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Monday, 7 February, 2000, 14:11 GMT
Bombing follows dissident pattern

Mahon's was damaged in Sunday's dissident attack Politicians were to attend a meeting at Mahon's

The bombing of a County Fermanagh hotel on Sunday night follows repeated warnings from senior police officers on both sides of the Northern Ireland border that republican dissidents continue to pose a threat.

Both the Continuity IRA and Real IRA have been recruiting and rearming in preparation for a campaign to wreck the Northern Ireland peace process.

The Continuity IRA, which is believed to be responsible for the Irvinestown bomb, is the only republican organisation which has not called a ceasefire.

Once again it has emerged at a time when the peace process in trouble, something which fits into a pattern of activity spread over several years.

Previous attacks

The splinter republican organisation was behind a bomb attack on the Killyhevlin Hotel in Enniskillen four years ago in July 1996.

Fermanagh bomb was placed under oil tank in hotel carpark Fermanagh bomb was placed under oil tank in hotel carpark
The attack followed a week-long marching stand-off at Drumcree.

In September 1997, it placed at bomb in Markethill, in south Armagh, just 24 hours after Sinn Fein joined the political negotiations which led to the Good Friday Agreement.

In January 1998, a Continuity IRA bomb wrecked a club in County Fermanagh. The explosion coincided with a series of loyalist attacks, which followed the murder of the Portadown Loyalist Volunteer Force leader Billy Wright.

The latest explosion in Irvinestown comes in a week when the new political institutions are facing suspension because of the stalemate over paramilitary arms decommissioning.

Once against this attack by the Continuity IRA looks deliberately timed to add to the peace process's troubles.

Attack on mainstream republicans

BBC Northern Ireland political editor Stephen Grimason said the bomb would not help the current situation.

Stephen Grimason: Unionists will want to know if semtex was used Stephen Grimason: Unionists will want to know if semtex was used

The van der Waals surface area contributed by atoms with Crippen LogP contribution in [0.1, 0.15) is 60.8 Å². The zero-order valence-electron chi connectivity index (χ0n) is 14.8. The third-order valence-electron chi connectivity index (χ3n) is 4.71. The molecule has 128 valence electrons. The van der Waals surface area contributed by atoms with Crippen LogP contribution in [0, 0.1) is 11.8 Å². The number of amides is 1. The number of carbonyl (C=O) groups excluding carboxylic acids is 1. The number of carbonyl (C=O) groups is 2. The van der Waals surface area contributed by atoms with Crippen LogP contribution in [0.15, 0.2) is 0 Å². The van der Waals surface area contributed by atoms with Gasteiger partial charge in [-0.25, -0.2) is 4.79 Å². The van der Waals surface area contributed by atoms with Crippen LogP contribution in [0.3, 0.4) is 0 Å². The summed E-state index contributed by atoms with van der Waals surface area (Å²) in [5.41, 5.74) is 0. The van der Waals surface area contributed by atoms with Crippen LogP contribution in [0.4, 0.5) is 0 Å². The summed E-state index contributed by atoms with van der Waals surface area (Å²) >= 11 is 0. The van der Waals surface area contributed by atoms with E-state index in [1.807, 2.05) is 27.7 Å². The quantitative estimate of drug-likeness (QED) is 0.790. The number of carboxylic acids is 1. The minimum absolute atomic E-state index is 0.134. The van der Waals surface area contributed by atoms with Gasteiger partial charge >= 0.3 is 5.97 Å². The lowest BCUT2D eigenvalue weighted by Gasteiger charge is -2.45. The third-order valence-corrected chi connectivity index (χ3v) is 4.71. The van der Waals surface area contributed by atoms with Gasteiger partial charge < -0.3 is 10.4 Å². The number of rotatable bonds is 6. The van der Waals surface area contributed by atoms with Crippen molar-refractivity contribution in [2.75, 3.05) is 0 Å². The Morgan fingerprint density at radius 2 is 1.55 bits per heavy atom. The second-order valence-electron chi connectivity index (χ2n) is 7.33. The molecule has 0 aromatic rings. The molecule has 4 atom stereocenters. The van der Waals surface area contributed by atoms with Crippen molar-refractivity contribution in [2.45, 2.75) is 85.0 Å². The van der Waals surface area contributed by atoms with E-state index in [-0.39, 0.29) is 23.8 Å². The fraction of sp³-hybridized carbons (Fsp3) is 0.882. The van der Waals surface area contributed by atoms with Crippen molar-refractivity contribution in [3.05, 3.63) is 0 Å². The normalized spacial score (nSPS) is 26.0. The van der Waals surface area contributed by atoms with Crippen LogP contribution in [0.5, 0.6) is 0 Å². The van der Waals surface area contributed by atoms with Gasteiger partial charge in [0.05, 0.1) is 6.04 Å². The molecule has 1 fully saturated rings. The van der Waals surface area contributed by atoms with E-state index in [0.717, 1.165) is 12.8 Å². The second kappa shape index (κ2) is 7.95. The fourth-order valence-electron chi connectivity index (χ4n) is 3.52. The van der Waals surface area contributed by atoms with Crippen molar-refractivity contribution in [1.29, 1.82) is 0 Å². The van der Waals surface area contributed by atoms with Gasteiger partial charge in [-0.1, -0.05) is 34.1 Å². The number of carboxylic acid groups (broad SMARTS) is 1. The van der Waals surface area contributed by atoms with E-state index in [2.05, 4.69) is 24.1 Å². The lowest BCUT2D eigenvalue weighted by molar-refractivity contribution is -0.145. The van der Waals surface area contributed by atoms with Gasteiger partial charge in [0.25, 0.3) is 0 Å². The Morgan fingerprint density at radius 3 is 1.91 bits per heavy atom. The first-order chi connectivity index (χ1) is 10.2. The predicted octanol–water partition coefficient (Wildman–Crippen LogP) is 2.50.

"We are hearing an argument reinforced from unionists that if these things are left lying around then people will use them.

"So the anti-agreement unionists will be using this as a weapon.

"But I would have thought it will harden the attitudes of the Ulster Unionist Council and the Ulster Unionist executive, meeting tonight on the issue of weapons," he said.

Stephen Grimason added that unionists in general would want to hear about the forensics of the bomb and if there was a semtex booster charge used.

"They will use that as another means of saying that this is all the IRA," he said.

Brian Rowan: Nothing to suggest it was another group
But he said there would be those who would see this as a move against Sinn Fein President Gerry Adams because it removed the room for manoeuvre that he had. BBC Northern Ireland chief security correspondent Brian Rowan said the bomb contained one to two kilos of high explosive, but that the security forces have not yet revealed what type it was.

He said the bomb had the appearance of the Continuity IRA which in "times of trouble made more trouble".

"They would see this as a reminder that they are still out there and as a reminder to other republicans that there is an alternative to the mainstream IRA, and to the peace process strategy.

"It is about damaging a process that this organisation very much opposes, a process in which they believe republicans principles have been sold out," he said.

Cross-over between groups

Brian Rowan said security sources believe in some areas the Real IRA, Continuity IRA and the more mainstream Irish National Liberation Army co-operate in attacks.

INLA prisoners have been released under the Good Friday Agreement early prisoner release scheme, following the INLA's ceasefire declaration.

"In the Fermanagh area security forces believe the Continuity IRA is operating alone and there is a pattern of activity over a period of years. There is nothing to suggest it was any other group."

He said there was nothing coming from republicans or security sources at this time to suggest that the IRA has any intention of actual decommissioning in the "immediate period ahead".

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See also:
06 Feb 00 |  Northern Ireland
NI hotel bomb condemned
06 Feb 00 |  Northern Ireland
Outrage at bombing
18 Nov 99 |  Northern Ireland
New crackdown on dissidents
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